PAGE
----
Second-graders get lesson on environment at Sam#8217;s

Published 12:00 am Friday, December 14, 2007

SOUTH POINT — Educating the public about the environment, recycling, and energy conservation is an important part of Sam’s Club’s nationwide initiative.

On Tuesday, second-graders from South Point Elementary came to the local store to learn more about the program.

“The kids are learning more about recycling, waste reduction, and the benefits of water,” said Sam’s spokeswoman Suzanne Howard. “First we started with teaching the associates here, and now we’re going out into the community and talking to the youth.

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We like to talk to these young ones because you can see how enthusiastic they are.

If we start teaching them now, hopefully there will

be a beautiful earth for them in future years.”

The children had already started learning about recycling in their classes.

“In our reading series one of the sections deals with the secret life of trees.

It tells more than what children generally know about trees, about how important they are,” said second grade teacher Kim Whitman.

“When I saw the article about Sam’s Club’s recycling program, I hoped we could get involved and raise awareness so the kids would recycle.”

Some people might think second grade is too young to start saving the planet, but Whitman says that’s just not so.

“I think kids are more easily influenced at this age for good things like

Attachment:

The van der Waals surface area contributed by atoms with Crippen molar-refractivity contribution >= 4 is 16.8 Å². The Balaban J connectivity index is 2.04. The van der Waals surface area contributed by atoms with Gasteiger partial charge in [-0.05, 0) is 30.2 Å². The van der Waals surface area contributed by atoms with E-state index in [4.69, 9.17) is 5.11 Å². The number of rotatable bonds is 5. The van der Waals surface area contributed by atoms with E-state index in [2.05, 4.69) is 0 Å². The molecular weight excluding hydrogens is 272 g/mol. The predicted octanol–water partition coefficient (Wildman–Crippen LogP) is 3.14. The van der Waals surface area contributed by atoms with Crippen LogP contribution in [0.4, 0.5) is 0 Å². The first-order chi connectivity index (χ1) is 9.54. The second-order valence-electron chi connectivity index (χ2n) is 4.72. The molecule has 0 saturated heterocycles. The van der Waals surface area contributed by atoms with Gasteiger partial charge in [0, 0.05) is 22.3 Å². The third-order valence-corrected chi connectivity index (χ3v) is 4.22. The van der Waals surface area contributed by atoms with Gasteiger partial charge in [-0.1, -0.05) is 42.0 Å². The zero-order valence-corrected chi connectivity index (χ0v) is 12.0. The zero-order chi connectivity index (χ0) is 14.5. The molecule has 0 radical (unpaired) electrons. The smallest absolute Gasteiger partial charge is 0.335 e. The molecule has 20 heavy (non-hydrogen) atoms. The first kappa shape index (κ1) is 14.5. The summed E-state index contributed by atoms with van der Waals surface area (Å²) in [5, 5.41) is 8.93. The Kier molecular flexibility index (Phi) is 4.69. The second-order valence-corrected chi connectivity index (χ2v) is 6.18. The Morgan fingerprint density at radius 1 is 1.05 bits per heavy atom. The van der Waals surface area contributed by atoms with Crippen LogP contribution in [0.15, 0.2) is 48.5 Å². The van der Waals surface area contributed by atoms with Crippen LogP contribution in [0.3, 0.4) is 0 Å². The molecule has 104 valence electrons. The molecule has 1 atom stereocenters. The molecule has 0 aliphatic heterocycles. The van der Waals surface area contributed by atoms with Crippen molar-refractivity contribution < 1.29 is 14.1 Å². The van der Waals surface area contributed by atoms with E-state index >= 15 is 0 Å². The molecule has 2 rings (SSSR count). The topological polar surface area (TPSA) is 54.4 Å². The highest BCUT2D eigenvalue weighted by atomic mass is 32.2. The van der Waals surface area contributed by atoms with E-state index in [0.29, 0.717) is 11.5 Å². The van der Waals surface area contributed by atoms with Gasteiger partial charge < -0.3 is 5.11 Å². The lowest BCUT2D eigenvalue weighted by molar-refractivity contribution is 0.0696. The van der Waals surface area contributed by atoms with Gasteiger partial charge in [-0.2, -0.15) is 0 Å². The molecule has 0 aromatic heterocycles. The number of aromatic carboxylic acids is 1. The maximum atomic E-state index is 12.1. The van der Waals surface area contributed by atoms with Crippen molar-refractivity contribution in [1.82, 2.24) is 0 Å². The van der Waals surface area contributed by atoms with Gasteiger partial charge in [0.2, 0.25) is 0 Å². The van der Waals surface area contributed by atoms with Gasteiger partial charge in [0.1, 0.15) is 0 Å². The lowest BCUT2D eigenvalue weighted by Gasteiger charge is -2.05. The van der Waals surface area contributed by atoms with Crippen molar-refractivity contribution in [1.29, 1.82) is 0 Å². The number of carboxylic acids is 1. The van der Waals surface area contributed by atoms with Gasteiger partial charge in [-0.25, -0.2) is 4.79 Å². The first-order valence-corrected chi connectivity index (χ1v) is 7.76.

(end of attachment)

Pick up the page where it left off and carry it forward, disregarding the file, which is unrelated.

this. They can take causes and be very motivated and focused on the right thing to do. They are really into fairness.”

As the students busily colored pictures of trees, they were more than happy to share what they were learning.

“We need to recycle so we don’t waste so (many) trees,” said Nathan Patterson. “They give out oxygen and we need it to live.”

The students also got a demonstration about recycling, energy conservation in the home, and the benefits of clean water.

Barbara Gilbert from the Cabell County Library

also read some books on the subject.

“I sort of stretched it a little bit.” Gilbert confessed. “I did Five Dog Night by Chris Lowe because it talks about rather than using blankets at night he slept with one dog one night when it was warm and the colder it got, the more dogs got in the bed.

A Tree Named Steve talked about the importance of how trees can be our friends and provide more than just shelter.”

The students also played some games just for fun, which seemed to leave a big impression.

“It was really fun to do the beanie bag boogie!” said 7-year-old Mackenzie Saunders.

But the important message was not lost.

“We learned that it’s a really good thing to recycle because if you don’t recycle, littering

isn’t good for the nature,” she said.